But obviously, whatever the obstacles were, Efke *were* able to climb over them at one point, and it's not like the knowledge of how they did it died with the coating machine. Some posts, partly including your own, seem to assume that it should be obvious to everyone that nothing can be salvaged from those mortal remains---that an Adox or a Ferrania, or I suppose some future "IRmpossible Project", self-evidently *can't* pick up the recipe that Efke were using and try to run with it.

    And I agree with Ken that the arguments for that proposition are not in evidence; that it would be technically hard we can all grant, that specific scenarios like Ilford "SFX 820" are out we can grant, and that some amount of up-front R&D costs would pose a feasibility risk we can grant. But new emulsions do happen, including from small operations like Adox---why is it so putatively obvious that IR sensitivity specifically presents insurmountable challenges, not just for Ilford but for all possible actors?

    -NT
    Nathan Tenny
    San Diego, CA, USA

    The lady of the house has to be a pretty swell sort of person to put up with the annoyance of a photographer.
    -The Little Technical Library, _Developing, Printing, And Enlarging_

  7. #107

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    Quote Originally Posted by Xmas View Post
    Basically we have killed a supplier
    How do you conclude "we"? Personally, I bought a bunch of Efke stuff at the prices they were charging for it; if those prices killed the supplier, I think it counts more as a suicide.

    It's a shame---I would have paid significantly more for some of those products, and I think the market interest in their final runs of material suggests others would have too.

    -NT
    Nathan Tenny
    San Diego, CA, USA

    The lady of the house has to be a pretty swell sort of person to put up with the annoyance of a photographer.
    -The Little Technical Library, _Developing, Printing, And Enlarging_

  8. #108

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    The 'we' was cause I bought 100 or more cassettes really cheap and did not worry that it was close to production cost until they had passed away.

    My appreciation is you did the same hence 'we'.

    Have you looked at Ilfords SFX price and spectral response?

  9. #109
    Roger Cole's Avatar
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    Quote Originally Posted by Xmas View Post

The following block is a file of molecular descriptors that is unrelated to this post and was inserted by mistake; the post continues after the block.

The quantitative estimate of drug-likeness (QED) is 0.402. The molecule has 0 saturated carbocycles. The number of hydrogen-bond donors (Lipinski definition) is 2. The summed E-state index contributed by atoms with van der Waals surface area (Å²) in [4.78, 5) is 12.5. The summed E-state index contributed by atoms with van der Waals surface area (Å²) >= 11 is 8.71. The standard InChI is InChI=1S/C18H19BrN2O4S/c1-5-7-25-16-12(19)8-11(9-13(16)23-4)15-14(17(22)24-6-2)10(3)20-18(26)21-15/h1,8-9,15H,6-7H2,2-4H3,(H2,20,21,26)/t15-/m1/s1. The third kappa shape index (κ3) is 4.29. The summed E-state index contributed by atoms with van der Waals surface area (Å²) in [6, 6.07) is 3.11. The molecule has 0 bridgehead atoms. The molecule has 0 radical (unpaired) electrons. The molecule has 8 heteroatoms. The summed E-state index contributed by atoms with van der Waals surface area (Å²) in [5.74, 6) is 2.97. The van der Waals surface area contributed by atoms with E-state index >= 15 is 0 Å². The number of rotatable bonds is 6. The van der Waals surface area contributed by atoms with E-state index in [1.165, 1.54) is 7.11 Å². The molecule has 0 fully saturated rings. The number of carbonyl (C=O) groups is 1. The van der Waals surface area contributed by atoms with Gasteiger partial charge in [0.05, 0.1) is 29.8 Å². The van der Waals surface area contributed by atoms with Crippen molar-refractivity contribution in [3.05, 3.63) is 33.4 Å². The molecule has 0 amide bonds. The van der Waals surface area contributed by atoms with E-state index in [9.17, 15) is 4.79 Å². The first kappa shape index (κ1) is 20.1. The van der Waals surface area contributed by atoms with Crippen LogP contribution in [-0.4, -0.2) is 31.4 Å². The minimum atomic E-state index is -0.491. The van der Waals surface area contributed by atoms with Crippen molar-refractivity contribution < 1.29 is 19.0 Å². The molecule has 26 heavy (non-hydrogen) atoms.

The 'we' was cause I bought 100 or more cassettes really cheap and did not worry that it was close to production cost until they had passed away.

    My appreciation is you did the same hence 'we'.

    Have you looked at Ilfords SFX price and spectral response?
    And if you had "worried" you'd have done what, sent them a check for some extra money without being asked?

    To the extent the demise could be blamed on the price being too low Nathan is right, it was more of a suicide.

  10. #110

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    Quote Originally Posted by Xmas View Post
    The 'we' was cause I bought 100 or more cassettes really cheap and did not worry that it was close to production cost until they had passed away.
    But what's the alternative? Send donations? I'm not trying to be obstinate or facetious here, I just don't understand how you rationalize blaming the customer when the supplier underprices.

    Have you looked at Ilfords SFX price and spectral response?
    I haven't looked at the price lately, but the spectral response poops out much lower than the Efke film did. See the compared curves at http://www.digitaltruth.com/products...d_film_010.php, for instance.

    Rollei reaches higher, but as compared to the Efke film, it does it with a very different curve within the IR range and a much lower "cliff" around 780 nm. I've shot the two side by side through an 89B and found them very different; the Rollei film is a stop or two faster but looks less "IR-y".

    -NT
    Nathan Tenny
    San Diego, CA, USA

    The lady of the house has to be a pretty swell sort of person to put up with the annoyance of a photographer.
    -The Little Technical Library, _Developing, Printing, And Enlarging_